P.O. BOX 1586; MANASSAS, VA 20108; 703-369-5017



The book, edited by Joan Smutny, contains a comprehensive set of forty-one articles on educating gifted children from the preschool through primary grades. In Part I (Perspectives) Smutny states: " 'Where there is no vision, the people perish' is an adage applicable to working in the world of the bright and talented young child. . . .The intent of [this book] is to offer a framework of understanding for the many adults who cherish these children as students, patients, friends, sons, and daughters." (p. 1). Articles cover such topics as optimizing early learning, a sensibility approach to identifying gifted children, working with special populations, the importance of early identification, parenting young gifted children, meeting their social and emotional needs, and creating effective educational experiences. Some of the forty-eight authors of these excellent articles are Barbara Clark, Maurice Fisher, John Feldhusen, E. Paul Torrance, Stephanie Tolan, Sylvia Rimm, Sally Walker, Judith Wynn Halsted, LeoNora Cohen, Elizabeth Meckstroth, Philip Perrone, Dorothy Knopper, Susan Baum, and Sandra Berger. Although there is much interest among educators and parents in providing stimulating learning environments for young gifted children, there are few up to date resources on current theories and programs. Now, as a result of the writings of Joan Smutny and her colleagues, here is an excellent book that describes many of the current developments in this area of gifted education. The Young Gifted Child can serve as a comprehensive reference work for identifying programs, approaches and research studies related to this topic. Moreover, this work is an excellent textbook for graduate courses on the young gifted child and a wonderful resource for designing public school programs for this age level.

It is time that early education programs for gifted children receive the attention they deserve as being an integral part of the overall picture for educating gifted students from the preschool through college levels. The wealth of research on the importance of early education applies to gifted children as well as to economically disadvantaged and handicapped children. Joan Smutny, et al. help to bring education of the young gifted child into alignment with current thinking and research on the importance of early education in developing children's maximum cognitive and social abilities. This is one among many important reasons for reading and using the ideas presented in this book.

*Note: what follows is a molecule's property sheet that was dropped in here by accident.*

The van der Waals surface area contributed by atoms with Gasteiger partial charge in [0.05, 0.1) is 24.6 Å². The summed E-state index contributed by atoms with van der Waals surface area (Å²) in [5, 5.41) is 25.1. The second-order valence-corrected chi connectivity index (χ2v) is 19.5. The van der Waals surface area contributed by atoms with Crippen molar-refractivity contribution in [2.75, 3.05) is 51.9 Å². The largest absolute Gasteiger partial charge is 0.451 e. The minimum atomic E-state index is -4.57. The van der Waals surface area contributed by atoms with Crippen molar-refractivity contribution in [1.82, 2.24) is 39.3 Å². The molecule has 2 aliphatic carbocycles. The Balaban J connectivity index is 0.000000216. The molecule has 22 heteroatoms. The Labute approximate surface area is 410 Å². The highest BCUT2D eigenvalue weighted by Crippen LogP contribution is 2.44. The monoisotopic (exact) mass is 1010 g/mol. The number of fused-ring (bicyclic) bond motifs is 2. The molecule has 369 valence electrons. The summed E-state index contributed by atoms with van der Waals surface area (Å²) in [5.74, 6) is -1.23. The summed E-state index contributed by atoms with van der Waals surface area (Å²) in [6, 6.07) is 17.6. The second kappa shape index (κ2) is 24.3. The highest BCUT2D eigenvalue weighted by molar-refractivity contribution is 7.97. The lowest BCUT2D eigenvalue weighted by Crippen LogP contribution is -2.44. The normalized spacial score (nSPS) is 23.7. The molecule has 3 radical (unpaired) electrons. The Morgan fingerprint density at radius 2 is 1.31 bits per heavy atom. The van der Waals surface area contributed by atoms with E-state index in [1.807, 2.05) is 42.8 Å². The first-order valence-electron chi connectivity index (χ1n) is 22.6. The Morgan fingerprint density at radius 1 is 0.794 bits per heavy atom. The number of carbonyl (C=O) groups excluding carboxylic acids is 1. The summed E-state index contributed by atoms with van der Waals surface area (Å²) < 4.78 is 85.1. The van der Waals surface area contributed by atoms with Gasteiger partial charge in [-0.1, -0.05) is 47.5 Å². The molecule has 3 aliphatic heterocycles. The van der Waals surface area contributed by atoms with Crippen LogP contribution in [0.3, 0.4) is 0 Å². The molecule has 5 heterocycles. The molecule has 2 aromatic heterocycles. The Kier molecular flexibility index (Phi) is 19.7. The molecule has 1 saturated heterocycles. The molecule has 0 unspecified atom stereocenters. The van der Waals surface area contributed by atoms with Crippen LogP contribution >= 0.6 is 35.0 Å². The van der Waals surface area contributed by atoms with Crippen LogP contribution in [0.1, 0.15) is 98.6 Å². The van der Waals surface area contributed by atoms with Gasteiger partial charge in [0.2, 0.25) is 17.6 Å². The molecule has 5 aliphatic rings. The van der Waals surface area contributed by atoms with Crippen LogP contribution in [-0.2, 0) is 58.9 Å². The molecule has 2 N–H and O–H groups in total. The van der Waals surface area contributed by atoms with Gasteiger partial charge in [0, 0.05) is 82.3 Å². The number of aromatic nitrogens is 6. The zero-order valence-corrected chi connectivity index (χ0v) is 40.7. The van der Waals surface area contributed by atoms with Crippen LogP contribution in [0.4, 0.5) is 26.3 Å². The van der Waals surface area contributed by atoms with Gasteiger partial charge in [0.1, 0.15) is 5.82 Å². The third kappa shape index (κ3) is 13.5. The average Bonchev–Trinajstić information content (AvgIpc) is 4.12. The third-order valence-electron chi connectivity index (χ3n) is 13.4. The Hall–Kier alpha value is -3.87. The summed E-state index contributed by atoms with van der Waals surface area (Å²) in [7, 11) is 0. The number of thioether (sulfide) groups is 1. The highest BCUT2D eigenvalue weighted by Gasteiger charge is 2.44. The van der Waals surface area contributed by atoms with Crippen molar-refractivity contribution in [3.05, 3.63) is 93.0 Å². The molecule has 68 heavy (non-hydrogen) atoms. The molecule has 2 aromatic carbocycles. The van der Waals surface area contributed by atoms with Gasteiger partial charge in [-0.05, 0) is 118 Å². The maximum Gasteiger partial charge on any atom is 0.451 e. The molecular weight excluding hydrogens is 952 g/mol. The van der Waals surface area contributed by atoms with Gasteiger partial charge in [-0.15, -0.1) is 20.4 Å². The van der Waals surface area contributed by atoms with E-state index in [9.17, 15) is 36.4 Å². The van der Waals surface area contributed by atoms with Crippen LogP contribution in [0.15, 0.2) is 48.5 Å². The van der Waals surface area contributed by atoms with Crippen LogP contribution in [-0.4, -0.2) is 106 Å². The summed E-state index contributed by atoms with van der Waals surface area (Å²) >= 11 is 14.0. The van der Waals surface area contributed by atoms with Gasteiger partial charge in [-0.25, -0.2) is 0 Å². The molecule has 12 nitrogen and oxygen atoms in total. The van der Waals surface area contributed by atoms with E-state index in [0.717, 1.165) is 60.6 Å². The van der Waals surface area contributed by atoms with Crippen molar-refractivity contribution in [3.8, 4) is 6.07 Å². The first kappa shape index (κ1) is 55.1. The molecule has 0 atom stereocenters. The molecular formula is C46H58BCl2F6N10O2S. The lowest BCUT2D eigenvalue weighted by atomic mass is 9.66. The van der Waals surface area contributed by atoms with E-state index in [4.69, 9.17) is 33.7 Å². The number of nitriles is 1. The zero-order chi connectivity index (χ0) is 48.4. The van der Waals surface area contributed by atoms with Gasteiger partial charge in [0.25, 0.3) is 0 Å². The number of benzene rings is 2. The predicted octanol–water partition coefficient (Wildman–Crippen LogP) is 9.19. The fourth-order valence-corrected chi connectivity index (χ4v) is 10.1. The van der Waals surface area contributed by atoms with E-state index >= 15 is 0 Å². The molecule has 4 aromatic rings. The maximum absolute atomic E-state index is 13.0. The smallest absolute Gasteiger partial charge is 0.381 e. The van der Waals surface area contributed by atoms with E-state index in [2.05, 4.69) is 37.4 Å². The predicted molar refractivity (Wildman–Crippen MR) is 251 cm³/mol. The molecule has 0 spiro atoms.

This Russian author (1828-1910) wrote two of the greatest classics of world literature, War and Peace (1864-69) and Anna Karenina (1873-76). In 1912 he published A Calendar of Wisdom based on his studies of various religions (Christianity, Judaism, Confucianism), writers (e.g., Erasmus, Jefferson, Voltaire, Emerson, Thoreau, Ruskin, Gogol, Goethe) and philosophers (e.g., Socrates, Cicero, Schopenhauer, Kant, Pascal). Because of its religious and philosophical emphasis, this book was suppressed for seventy years by the Communist regime. It was published again in Russia in 1995 and recently translated into English. The English translator, Peter Sekirin, says that, "Tolstoy's original goal was the delivery of wisdom to the widest possible number of people, 'to entertain millions of readers.' This aim remains as compelling now, in this time of increasing spiritual need, as it was then." (p. 9). Tolstoy's lifelong interest in educating the masses and his concern with moral values are clearly expressed throughout A Calendar of Wisdom. His ideas and favorite quotations are organized by each day of the year. For example, on January 18 he said, "The only real science is the knowledge of how a person should live his life. And this knowledge is open to everyone." (p. 30). On August 19 he said, "You should do goodness without choosing to whom. Good things, once done, will never disappear, even if you forget about them. There is only one way to be happy, and this is the sure way: to do goodness and to share this goodness with others." (p. 244). Tolstoy included many quotations from religious works and the writings of great thinkers.

We highly recommend the book as a resource for stimulating reflection, conversation and debate about the perennial issues of human existence and behavior. In addition, gifted students should read Tolstoy's two great novels along with A Calendar of Wisdom in order learn about the historical period in which he lived. There is no better writer for learning about Czarist Russia and the ethical issues prevalent in this society than one of outstanding humanists of world history, Leo Tolstoy. Of course his writings have much ethical and moral relevancy to modern life and society as clearly demonstrated in A Calendar of Wisdom.